Hopeful Harvest Foods is a social enterprise that is growing the local food economy

Forgotten Harvest was established in 1990 as a way to fight hunger and waste. Last year the organization rescued 48.8 million pounds of surplus fresh perishable food last year from 800 locations including grocery stores, restaurants, caterers, farmers, and other Health Department-approved sources. The food is then delivered free of charge to 280 emergency food providers in metro Detroit.
Chris Nemeth joined the team at Forgotten Harvest a year ago to launch a new social enterprise program called Hopeful Harvest Foods, a for-profit subsidiary of Forgotten Harvest designed to help further the organization's mission in new ways. He is the President of Hopeful Harvest Foods as well as the Senior Director of Social Enterprise for Forgotten Harvest.
Hopeful Harvest has multiple areas of social enterprise focus to help local small businesses, become part of a larger workforce development initiative, and have another avenue to drive revenue to support the mission of Forgotten Harvest. They achieve this through three primary efforts, all of which "have a foundation to provide revenue, create jobs, and help small businesses in the metro Detroit community."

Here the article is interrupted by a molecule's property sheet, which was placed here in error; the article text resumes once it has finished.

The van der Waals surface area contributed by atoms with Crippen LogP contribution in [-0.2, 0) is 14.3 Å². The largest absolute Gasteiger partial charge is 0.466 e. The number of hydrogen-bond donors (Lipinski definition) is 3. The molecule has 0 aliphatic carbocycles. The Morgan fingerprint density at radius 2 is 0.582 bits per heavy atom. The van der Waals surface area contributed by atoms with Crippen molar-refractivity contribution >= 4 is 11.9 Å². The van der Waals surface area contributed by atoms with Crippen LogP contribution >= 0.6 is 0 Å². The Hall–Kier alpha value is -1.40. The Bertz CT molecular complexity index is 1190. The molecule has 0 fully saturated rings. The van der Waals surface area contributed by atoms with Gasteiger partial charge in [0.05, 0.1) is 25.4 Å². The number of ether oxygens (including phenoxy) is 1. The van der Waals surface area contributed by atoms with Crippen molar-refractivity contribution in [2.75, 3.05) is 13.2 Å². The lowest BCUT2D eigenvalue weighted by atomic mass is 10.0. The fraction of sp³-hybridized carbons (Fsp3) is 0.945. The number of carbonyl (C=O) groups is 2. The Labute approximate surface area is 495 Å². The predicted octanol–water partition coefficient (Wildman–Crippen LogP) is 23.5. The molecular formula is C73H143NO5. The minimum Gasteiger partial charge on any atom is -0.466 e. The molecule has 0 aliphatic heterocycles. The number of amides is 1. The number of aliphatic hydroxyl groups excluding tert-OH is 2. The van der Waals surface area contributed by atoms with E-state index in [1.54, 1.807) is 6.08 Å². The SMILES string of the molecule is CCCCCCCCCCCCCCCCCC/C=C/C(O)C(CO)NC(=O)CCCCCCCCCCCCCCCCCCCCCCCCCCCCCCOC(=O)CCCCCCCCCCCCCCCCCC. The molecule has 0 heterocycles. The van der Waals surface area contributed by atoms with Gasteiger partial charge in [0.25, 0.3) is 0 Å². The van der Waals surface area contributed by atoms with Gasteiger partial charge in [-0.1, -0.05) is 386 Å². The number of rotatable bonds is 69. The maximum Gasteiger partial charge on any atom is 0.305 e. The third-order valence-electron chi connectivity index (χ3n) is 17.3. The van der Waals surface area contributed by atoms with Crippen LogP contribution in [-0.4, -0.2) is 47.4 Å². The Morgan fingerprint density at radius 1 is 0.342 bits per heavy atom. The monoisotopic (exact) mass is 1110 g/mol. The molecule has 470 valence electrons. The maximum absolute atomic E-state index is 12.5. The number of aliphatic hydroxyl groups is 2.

First, Hopeful Harvest provides co-packing, manufacturing, and processing services and facilities to small food entrepreneurs throughout metro Detroit, the profits from which all go back to support Forgotten Harvest.
The food business has become big business in Michigan in recent years. A perfect storm of changing laws and a shifting economy led to a surge of independent food entrepreneurs.
When the State of Michigan loosened its cottage industry food laws in 2010 to allow many such businesses to sell commercially, while at the same time, many people who lost or were bought out of their jobs during the recession decided to go into business for themselves rather than continuing to rely on the volatile corporate world. Now metro Detroit's local food economy is booming, so much that many are growing faster than they know how. 
Hopeful Harvest Foods just completed the buildout of a 3,000-square-foot commercial kitchen and production area in their Oak Park headquarters (which they share with Forgotten Harvest). The facility has another 15,000 square feet of refrigerator and freezer space, and another 10,000 square feet of warehouse storage.
Hopeful Harvest acts as a full-service food hub for small food business entrepreneurs. "These are the folks making the move out of the cottage industry and into manufacturing," Nemeth explains. "We help them if they just want the space, or if they want us to do it for them."
He says that when many of these small food businesses try to grow, they find that scalability is an issue. "These are incredible people who work so hard and all of a sudden the opportunity is there and someone says, 'I need 100 cases of your product but I need it next week,' and they don't have the scalability."
That's where Hopeful Harvest can help them, by providing the commercial production space or even the manufacturing and labor. "Whatever they need that allows them to go out and market their business [we provide]," says Nemeth. "They can't do that if they're in the kitchen 12 hours a day."